How The Market Is Forcing The ECB’s Hand

The European Central Bank (ECB) delivered its last monetary policy decision for the year a few days ago. Last Thursday, it eased the financial conditions in the Euro area to unprecedented levels. Also, it expressed concerns about the ongoing strength in the Euro exchange rates, as it puts pressure on inflation. 

ECB has an inflation-targeting mandate. It aims at price stability below but close to two percent. Therefore, a stronger currency weighs on inflation, and this is particularly a problem in times when inflation is close to the zero level as it is now.

Yet, the chart below reflects something else. It shows the three main Euro exchange rates – EURUSD, EURGBP and EURJPY, and how they keep rising, despite the ECB’s efforts.

Euro at 2020 Highs

If it manages to close the year at the current levels, the common currency will close at 2020 highs. While many focus only on the EURUSD pair, it is not just about the EURUSD, but other pairs reflect the same strength. In other words, the market puts pressure on the central bank.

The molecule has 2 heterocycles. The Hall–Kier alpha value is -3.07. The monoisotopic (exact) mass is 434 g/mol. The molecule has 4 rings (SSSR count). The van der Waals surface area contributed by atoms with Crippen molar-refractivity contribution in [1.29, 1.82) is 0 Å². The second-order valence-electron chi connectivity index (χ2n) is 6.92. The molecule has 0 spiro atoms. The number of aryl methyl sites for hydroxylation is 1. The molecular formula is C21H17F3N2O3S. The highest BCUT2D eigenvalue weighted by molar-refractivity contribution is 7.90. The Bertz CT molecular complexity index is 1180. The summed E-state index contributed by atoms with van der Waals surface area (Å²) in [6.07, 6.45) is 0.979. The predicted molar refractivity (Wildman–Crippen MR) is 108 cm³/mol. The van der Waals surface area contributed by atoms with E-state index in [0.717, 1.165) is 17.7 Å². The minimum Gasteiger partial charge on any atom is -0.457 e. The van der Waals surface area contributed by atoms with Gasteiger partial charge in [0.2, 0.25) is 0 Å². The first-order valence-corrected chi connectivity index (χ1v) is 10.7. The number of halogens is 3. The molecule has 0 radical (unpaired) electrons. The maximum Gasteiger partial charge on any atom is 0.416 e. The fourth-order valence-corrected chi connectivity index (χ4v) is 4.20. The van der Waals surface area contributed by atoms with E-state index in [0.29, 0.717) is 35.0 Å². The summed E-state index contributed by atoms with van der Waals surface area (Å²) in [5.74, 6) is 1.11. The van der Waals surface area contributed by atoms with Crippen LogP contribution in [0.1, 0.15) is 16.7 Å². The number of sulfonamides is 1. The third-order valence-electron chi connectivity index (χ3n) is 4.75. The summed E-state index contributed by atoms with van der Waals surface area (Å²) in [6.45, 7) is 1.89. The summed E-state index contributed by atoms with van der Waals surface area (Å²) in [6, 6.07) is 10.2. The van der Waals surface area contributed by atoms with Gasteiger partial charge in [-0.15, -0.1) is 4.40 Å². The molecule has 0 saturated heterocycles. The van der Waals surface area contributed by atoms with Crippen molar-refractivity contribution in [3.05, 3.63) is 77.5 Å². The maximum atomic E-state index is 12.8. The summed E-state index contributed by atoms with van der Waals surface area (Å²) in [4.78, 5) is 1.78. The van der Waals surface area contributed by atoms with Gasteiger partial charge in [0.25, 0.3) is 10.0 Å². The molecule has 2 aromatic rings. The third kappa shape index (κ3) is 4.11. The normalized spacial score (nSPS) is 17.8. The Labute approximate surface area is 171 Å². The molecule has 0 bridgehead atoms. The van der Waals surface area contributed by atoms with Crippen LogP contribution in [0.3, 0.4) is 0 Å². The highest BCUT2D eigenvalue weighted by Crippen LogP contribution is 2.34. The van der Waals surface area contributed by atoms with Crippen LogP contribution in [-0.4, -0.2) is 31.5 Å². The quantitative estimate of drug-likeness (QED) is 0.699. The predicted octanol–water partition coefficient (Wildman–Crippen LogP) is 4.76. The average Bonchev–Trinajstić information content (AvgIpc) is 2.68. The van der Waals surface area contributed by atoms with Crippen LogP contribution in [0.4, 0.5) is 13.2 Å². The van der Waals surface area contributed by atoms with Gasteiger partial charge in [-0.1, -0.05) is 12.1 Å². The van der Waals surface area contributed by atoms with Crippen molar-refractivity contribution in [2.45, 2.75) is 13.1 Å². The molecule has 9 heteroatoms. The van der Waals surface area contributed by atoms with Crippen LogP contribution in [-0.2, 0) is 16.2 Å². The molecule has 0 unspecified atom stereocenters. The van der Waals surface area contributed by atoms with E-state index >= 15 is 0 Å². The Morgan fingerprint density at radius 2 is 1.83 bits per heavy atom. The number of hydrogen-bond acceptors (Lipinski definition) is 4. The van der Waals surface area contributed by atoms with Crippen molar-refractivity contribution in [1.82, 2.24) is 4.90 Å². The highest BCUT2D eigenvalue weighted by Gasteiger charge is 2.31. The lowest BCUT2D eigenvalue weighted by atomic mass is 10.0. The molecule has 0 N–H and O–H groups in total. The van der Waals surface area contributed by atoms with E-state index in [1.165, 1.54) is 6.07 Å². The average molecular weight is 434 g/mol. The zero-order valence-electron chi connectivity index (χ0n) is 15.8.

It would not be for the first time such a thing happened. We all remember what happened when George Soros bet against the Bank of England paid handsomely.

Only this time, things are different in the sense that central banks have more tools to intervene. They also act in a concerted manner if we only consider the regular meetings of the world’s central bankers at the Bank for International Settlements.

Yet, one cannot escape the feeling that the ECB is losing credibility. It is not about the current exchange rates, which continue to rise despite the ECB’s desire. Instead, it is about the message that the market sends to the ECB.

On the one hand, the ECB complains that the higher exchange rate pressures inflation. Hence, it should/would not tolerate a higher Euro.

On the other hand, the Euro keeps rising, with the market participants calling the ECB bluff. After all, what can the central bank do except talking the currency down?

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Disclaimer: None of the content in this article should be viewed as investment advice or a recommendation to buy or sell. Past performance/statistics may not necessarily reflect future ...

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